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UK: BMT’s Naval Experts Secure Prominent Roles Within QEC Project

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first_img View post tag: Roles UK: BMT’s Naval Experts Secure Prominent Roles Within QEC Project View post tag: Navy View post tag: Naval BMT Defence Services Ltd, a subsidiary of BMT Group, announces that two of its naval experts have secured prominent roles within the Queen Elizabeth-class (QEC) aircraft carrier project. As part of the Aircraft Carrier Alliance (ACA) platform design team, Rob Weedon has assumed the role of Chief Naval Architect and will be responsible for General Arrangement (GA), hydromechanics, shock, escape and transversal areas including whole-ship safety.A Chartered Engineer (CEng) and Member of the Royal Institution of Naval Architects (MRINA), Rob has worked on ship design aspects of the QEC project since 2001.Martin Hails who joined BMT in 1995 and has played an instrumental role in a variety of submarine and surface ship programmes, including previous roles on the QEC project, has accepted the position of Chief Systems Engineer. A Chartered Engineer and Fellow of the Institution of Mechanical Engineers (FIMechE), this role will see Martin take charge of aviation, fire safety, auxiliaries, outfit and furnishings, as well as mechanical systems.Roy Quilliam, Technical Director at BMT Defence Services comments: “As this project moves further into detail design and manufacture, there is an increasing need for deeper levels of technical understanding within the ACA platform design team. BMT is committed to supporting Thales UK in its role as an Alliance member and I am delighted that we are able to provide two highly experienced and competent specialists to fill these roles, reinforcing the strong calibre of people we have within the business. We’re confident that their deployment will be to the benefit of BMT, our partners and the overall programme moving forward.[mappress]Source: BMT, August 24, 2011; View post tag: secure View post tag: UK Back to overview,Home naval-today UK: BMT’s Naval Experts Secure Prominent Roles Within QEC Project Industry news August 24, 2011center_img View post tag: experts View post tag: Prominent View post tag: QEC View post tag: project View post tag: News by topic View post tag: BMT’s View post tag: within Share this articlelast_img read more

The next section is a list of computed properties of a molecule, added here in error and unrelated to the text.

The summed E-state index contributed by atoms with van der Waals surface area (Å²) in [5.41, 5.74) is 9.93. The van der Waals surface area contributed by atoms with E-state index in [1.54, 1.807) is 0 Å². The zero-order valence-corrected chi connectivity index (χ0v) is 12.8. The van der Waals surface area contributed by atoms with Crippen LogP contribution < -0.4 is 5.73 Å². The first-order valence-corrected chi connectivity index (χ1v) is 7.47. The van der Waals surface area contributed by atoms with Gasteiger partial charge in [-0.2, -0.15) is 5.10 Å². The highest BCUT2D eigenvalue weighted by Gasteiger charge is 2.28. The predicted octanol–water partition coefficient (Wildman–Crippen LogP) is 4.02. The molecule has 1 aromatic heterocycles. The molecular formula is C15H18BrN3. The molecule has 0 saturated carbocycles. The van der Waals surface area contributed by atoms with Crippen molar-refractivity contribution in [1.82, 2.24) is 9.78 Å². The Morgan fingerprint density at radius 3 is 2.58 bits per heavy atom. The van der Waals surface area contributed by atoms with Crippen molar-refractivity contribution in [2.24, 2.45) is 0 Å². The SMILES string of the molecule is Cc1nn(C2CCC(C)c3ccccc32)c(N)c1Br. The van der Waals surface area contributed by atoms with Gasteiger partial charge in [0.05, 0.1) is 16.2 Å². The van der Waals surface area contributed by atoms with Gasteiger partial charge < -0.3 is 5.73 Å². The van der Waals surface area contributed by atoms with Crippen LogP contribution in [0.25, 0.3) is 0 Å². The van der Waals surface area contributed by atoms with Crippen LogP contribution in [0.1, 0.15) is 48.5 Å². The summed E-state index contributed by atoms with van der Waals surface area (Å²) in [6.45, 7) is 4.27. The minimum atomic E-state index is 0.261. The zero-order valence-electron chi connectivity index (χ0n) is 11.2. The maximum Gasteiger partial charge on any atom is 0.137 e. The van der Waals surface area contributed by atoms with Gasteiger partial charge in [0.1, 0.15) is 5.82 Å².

PTSD in women may have genetic link

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first_img 95 Views   no discussions Share Sharing is caring! CNN News Share Tweet After a single traumatic event, as many as one-fourth of people exposed will develop post-traumatic stress disorder, a psychiatric disorder characterized by anxiety, hyperarousal and persistent unwanted memories.Scientists are looking for genes or gene pathways that can help better predict PTSD. A new study in the journal Nature suggests one such route in women: through a protein called pituitary adenylate cyclase-activating polypeptide, which is known to regulate the cellular stress response. Women are more likely to have PTSD in general; 10% of women and 5% of men develop the condition sometime in their lives.Participants, of which there were more than 1,200, came from an impoverished area around Atlanta, Georgia, and did not have military-related trauma. Interpersonal violence, gunshot violence, sexual assaults and other abuse were some of the triggers of PTSD reported.Study results suggest that a particular gene variant for PACAP may be sensitive to both estrogen and stress, because it is associated with women who have PTSD.“It helps us to understand that PTSD is complex,” said Dr. Kerry Ressler of Emory University School of Medicine, lead study author. “There are many individual ways that people come to PTSD, in the same way that there are probably 100 different ways to come down with heart failure.”This is probably one of many biological pathways that lead to PTSD, he said. Understanding it will help get a better picture of the biology and the neural circuitry of PTSD, and could have implications for future diagnosis and treatment of the condition.Ressler’s group found that this gene variant is highly associated with all three subcategories of PTSD: hyperarousal, intrusive memories and avoidant behavior. It could be broadly linked to all of them, or perhaps the definition of PTSD is not specific enough to what’s going on biologically, Ressler said.In rodents, the parts of the brain associated with fear and stress alter the regulation of these genes with fear learning. This could be happening in humans also, he said.The gene variant described in the research influences the key human stress response system, which is central to PTSD and so it makes clinical sense that it would be involved, said Dr. John Markowitz, PTSD researcher at Columbia University College of Physicians and Surgeons, who is not a geneticist but offered his clinical perspective on the research.But, Markowitz cautioned, in an e-mail, “the history of psychiatric genetics is littered with findings subsequently retracted or not borne out.” This particular study, which he called an “elegant research report,” has results that apply only to an estrogen gene in chronically traumatized women.There is more work to be done to examine the roots of PTSD in men, and there may be other pathways involved in women with acute trauma, Markowitz said. Another next step would be to examine whether the results of this study are consistent in members of the military. Share HealthLifestyle PTSD in women may have genetic link by: – February 25, 2011last_img read more